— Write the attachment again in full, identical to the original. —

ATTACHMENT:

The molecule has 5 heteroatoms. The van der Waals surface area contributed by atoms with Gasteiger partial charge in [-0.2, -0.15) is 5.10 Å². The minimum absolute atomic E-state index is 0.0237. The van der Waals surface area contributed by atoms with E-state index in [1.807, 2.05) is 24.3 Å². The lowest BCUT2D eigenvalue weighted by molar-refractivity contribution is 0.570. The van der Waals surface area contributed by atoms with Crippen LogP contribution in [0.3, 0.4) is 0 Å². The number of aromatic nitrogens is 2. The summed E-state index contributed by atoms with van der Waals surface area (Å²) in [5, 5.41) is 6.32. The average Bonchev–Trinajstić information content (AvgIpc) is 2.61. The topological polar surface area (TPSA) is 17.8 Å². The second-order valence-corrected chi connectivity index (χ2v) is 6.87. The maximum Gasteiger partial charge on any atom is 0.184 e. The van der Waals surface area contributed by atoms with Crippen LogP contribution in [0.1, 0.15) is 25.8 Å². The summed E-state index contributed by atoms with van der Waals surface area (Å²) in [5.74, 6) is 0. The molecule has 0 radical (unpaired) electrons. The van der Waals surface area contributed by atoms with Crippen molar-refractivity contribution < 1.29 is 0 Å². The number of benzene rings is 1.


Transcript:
The molecule has 5 heteroatoms. The van der Waals surface area contributed by atoms with Gasteiger partial charge in [-0.2, -0.15) is 5.10 Å². The minimum absolute atomic E-state index is 0.0237. The van der Waals surface area contributed by atoms with E-state index in [1.807, 2.05) is 24.3 Å². The lowest BCUT2D eigenvalue weighted by molar-refractivity contribution is 0.570. The van der Waals surface area contributed by atoms with Crippen LogP contribution in [0.3, 0.4) is 0 Å². The number of aromatic nitrogens is 2. The summed E-state index contributed by atoms with van der Waals surface area (Å²) in [5, 5.41) is 6.32. The average Bonchev–Trinajstić information content (AvgIpc) is 2.61. The topological polar surface area (TPSA) is 17.8 Å². The second-order valence-corrected chi connectivity index (χ2v) is 6.87. The maximum Gasteiger partial charge on any atom is 0.184 e. The van der Waals surface area contributed by atoms with Crippen LogP contribution in [0.1, 0.15) is 25.8 Å². The summed E-state index contributed by atoms with van der Waals surface area (Å²) in [5.74, 6) is 0. The molecule has 0 radical (unpaired) electrons. The van der Waals surface area contributed by atoms with Crippen molar-refractivity contribution < 1.29 is 0 Å². The number of benzene rings is 1.